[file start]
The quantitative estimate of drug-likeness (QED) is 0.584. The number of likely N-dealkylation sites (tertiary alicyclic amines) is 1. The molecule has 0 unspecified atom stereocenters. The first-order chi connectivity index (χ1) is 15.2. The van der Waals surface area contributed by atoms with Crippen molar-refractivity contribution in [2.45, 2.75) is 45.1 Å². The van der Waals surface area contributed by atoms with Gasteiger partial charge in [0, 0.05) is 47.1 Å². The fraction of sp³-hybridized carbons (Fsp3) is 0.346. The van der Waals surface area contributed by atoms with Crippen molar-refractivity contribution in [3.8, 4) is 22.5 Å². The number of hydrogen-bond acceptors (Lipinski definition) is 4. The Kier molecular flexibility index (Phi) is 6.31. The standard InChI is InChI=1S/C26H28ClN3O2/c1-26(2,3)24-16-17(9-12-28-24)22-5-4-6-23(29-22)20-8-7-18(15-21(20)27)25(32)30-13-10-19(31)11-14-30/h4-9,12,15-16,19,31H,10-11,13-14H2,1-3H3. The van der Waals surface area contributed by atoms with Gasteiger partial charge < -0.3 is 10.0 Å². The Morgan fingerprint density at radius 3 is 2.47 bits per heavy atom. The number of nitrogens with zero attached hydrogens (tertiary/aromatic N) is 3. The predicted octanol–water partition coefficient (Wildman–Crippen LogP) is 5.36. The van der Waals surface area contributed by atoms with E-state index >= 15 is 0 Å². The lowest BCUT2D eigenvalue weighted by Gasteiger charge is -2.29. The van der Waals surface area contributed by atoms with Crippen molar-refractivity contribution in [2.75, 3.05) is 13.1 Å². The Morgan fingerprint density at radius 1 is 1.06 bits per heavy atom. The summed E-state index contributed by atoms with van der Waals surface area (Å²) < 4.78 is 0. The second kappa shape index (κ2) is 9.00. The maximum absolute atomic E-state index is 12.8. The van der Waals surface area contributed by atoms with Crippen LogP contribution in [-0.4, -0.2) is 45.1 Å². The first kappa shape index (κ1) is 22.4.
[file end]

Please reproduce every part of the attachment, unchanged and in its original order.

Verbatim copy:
The quantitative estimate of drug-likeness (QED) is 0.584. The number of likely N-dealkylation sites (tertiary alicyclic amines) is 1. The molecule has 0 unspecified atom stereocenters. The first-order chi connectivity index (χ1) is 15.2. The van der Waals surface area contributed by atoms with Crippen molar-refractivity contribution in [2.45, 2.75) is 45.1 Å². The van der Waals surface area contributed by atoms with Gasteiger partial charge in [0, 0.05) is 47.1 Å². The fraction of sp³-hybridized carbons (Fsp3) is 0.346. The van der Waals surface area contributed by atoms with Crippen molar-refractivity contribution in [3.8, 4) is 22.5 Å². The number of hydrogen-bond acceptors (Lipinski definition) is 4. The Kier molecular flexibility index (Phi) is 6.31. The standard InChI is InChI=1S/C26H28ClN3O2/c1-26(2,3)24-16-17(9-12-28-24)22-5-4-6-23(29-22)20-8-7-18(15-21(20)27)25(32)30-13-10-19(31)11-14-30/h4-9,12,15-16,19,31H,10-11,13-14H2,1-3H3. The van der Waals surface area contributed by atoms with Gasteiger partial charge < -0.3 is 10.0 Å². The Morgan fingerprint density at radius 3 is 2.47 bits per heavy atom. The number of nitrogens with zero attached hydrogens (tertiary/aromatic N) is 3. The predicted octanol–water partition coefficient (Wildman–Crippen LogP) is 5.36. The van der Waals surface area contributed by atoms with E-state index >= 15 is 0 Å². The lowest BCUT2D eigenvalue weighted by Gasteiger charge is -2.29. The van der Waals surface area contributed by atoms with Crippen molar-refractivity contribution in [2.75, 3.05) is 13.1 Å². The Morgan fingerprint density at radius 1 is 1.06 bits per heavy atom. The summed E-state index contributed by atoms with van der Waals surface area (Å²) < 4.78 is 0. The second kappa shape index (κ2) is 9.00. The maximum absolute atomic E-state index is 12.8. The van der Waals surface area contributed by atoms with Crippen LogP contribution in [-0.4, -0.2) is 45.1 Å². The first kappa shape index (κ1) is 22.4.